Sierra Ryan has her work cut out for her. With much of California suffering from drought, Ryan, interim water resources manager for Santa Cruz County Environmental Health, is careful to keep her ducks in a low-flow row.
When she’s not busy attending Water Commission meetings or managing her department’s conservation efforts, Ryan can be found engaged with the Santa Margarita Groundwater Agency (SMGWA).
With an 11-person board representing the Scotts Valley Water District, San Lorenzo Valley Water District, the County of Santa Cruz, the cities of Scotts Valley and Santa Cruz and the Mount Hermon Association, along with two reps for private pumpers, there are plenty of voices and opinions working to help steer an essential component of water management bubble to the surface.
SMGWA doesn’t have its own staff; Ryan says it’s a joint staffing model composed of representatives from member agencies. With that understanding, she provides support to ensure the operation of the agency, with a focus on the surface water/groundwater interactions and groundwater ecosystems.
Established in 2017, SMGWA was created in response to the Sustainable Groundwater Management Act, which was signed into law in 2014 and went into effect in 2015. The Act states that groundwater basins that are deemed to be medium- and high-priority must develop a plan to reach sustainability by 2042. Those plans must be designed and implemented over the next 20 years, says Ryan, so that the basin is sustainable by the state-imposed deadline, and can be managed so that sustainability is maintained for the next 30 years. In other words, SMGWA is a generational project for our municipal water agencies.
When it comes to determining the success of the agency’s charge, Ryan points to several components.
“The first is the development of the groundwater sustainability agency. While we were successful here, it was challenging in other parts of the state—the Central Valley has had major problems with collaboration, so we’re very fortunate here,” Ryan said. “The second component is the development of the groundwater sustainability plan, and that’s what we’re knee-deep in right now.”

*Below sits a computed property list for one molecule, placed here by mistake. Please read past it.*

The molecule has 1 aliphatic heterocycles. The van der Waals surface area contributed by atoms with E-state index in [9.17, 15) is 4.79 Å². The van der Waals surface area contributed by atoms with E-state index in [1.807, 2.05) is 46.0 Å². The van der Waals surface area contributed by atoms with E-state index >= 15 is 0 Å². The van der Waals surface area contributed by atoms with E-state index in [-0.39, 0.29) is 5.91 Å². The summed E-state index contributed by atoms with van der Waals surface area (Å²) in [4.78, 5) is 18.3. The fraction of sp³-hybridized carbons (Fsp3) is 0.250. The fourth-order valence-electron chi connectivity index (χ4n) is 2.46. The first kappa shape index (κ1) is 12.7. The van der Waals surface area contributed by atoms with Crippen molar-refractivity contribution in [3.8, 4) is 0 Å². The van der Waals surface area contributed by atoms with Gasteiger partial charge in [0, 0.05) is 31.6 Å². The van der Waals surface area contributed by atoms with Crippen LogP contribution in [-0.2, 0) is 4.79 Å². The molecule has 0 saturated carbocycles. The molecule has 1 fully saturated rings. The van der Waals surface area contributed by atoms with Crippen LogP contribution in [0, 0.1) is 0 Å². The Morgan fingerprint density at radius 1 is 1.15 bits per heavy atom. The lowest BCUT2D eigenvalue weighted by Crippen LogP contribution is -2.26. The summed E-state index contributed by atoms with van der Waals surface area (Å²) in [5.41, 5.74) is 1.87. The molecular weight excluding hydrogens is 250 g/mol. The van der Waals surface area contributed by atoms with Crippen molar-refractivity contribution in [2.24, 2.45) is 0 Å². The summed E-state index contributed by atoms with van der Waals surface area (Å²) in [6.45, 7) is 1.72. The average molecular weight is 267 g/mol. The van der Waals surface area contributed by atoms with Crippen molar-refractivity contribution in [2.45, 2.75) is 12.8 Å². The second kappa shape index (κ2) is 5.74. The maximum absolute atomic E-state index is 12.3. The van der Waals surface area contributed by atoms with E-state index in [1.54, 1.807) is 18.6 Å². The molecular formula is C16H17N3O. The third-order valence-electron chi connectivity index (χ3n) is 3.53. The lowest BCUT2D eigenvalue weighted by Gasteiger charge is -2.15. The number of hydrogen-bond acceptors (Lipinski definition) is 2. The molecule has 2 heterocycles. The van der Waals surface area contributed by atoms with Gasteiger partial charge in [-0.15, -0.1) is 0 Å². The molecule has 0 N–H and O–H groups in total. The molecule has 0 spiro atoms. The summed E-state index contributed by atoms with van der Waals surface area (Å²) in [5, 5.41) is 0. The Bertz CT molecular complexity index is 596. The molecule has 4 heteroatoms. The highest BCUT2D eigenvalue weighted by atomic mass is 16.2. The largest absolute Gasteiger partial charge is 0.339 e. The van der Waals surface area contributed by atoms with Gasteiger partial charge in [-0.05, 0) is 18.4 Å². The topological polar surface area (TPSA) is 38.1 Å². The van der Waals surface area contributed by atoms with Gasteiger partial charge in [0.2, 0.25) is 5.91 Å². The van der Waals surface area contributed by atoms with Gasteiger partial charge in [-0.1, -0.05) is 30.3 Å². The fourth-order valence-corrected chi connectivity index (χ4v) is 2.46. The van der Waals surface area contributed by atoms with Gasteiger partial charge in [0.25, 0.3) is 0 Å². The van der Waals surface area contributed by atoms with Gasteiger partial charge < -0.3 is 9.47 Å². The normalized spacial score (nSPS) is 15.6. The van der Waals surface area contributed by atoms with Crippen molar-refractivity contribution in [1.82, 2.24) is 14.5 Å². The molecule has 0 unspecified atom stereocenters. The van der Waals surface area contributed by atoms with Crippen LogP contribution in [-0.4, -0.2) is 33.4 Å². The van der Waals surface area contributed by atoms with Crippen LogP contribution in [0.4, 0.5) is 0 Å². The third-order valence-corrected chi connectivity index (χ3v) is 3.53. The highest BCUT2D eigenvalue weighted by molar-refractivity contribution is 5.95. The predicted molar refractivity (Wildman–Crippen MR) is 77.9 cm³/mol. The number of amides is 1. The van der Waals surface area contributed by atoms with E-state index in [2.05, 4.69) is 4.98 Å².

The SMGWA hired consultants for this work in 2019, and “it’s been an intense process thus far as we work through what is best for the basin as a whole,” Ryan said.
“The next step is submitting this plan to the state Department of Water Resources by [Jan. 31],” she said. “The draft is now open for public comment, and we strongly encourage community members to review and comment on the draft. Everyone is affected by water resources and management, and we want to ensure that this plan represents the needs of our customers and partners.”
Ryan says that while the plan isn’t perfect—“We knew it wouldn’t be”—it will be reviewed and improved upon on an annual basis, with reports made available every five years. The final step, Ryan says, is to refine the plan based on data collected from the agency.
Does climate change affect the outcome of the project? Ryan says yes.
“We change our projections based on what the data is, and we will try to refine and perfect the plan as we grapple with unknown influences,” she said.
The entire sustainability plan is based on four criteria that are established by the state: surface groundwater, the chronic lowering of groundwater, groundwater in storage and water quality.
Ryan says the agency has set targets to achieve thresholds for each category, and the plan helps the agency to monitor thresholds and respond accordingly. If the agency fails to meet the criteria, the state can come in and take over management of the basin, which is something the group is trying to prevent. If the state does intervene, they will limit pumping and assess fees, which will be rolled into ratepayers’ bills.
“There is a lot of good that can be achieved through this process if the agency is successful,” Ryan said.
The draft plan is 500 pages, and is accessible to any member of the public who wants to review and comment; Ryan welcomes both.
“We are doing this because it’s a state mandate, but ultimately, it provides protection and resiliency to the community, and we invite their open feedback on the plan,” she said.
The report is in no danger of making the New York Times’ Best Seller List, but it is worth a look as it will definitely affect our future and those of the next generation.
Interested in reviewing the draft plan and submitting comments? The plan was introduced on July 22, 2021, and the 60-day review period is now open. Interested parties can view and provide feedback here: smgwa.org/GroundwaterSustainabilityPlan.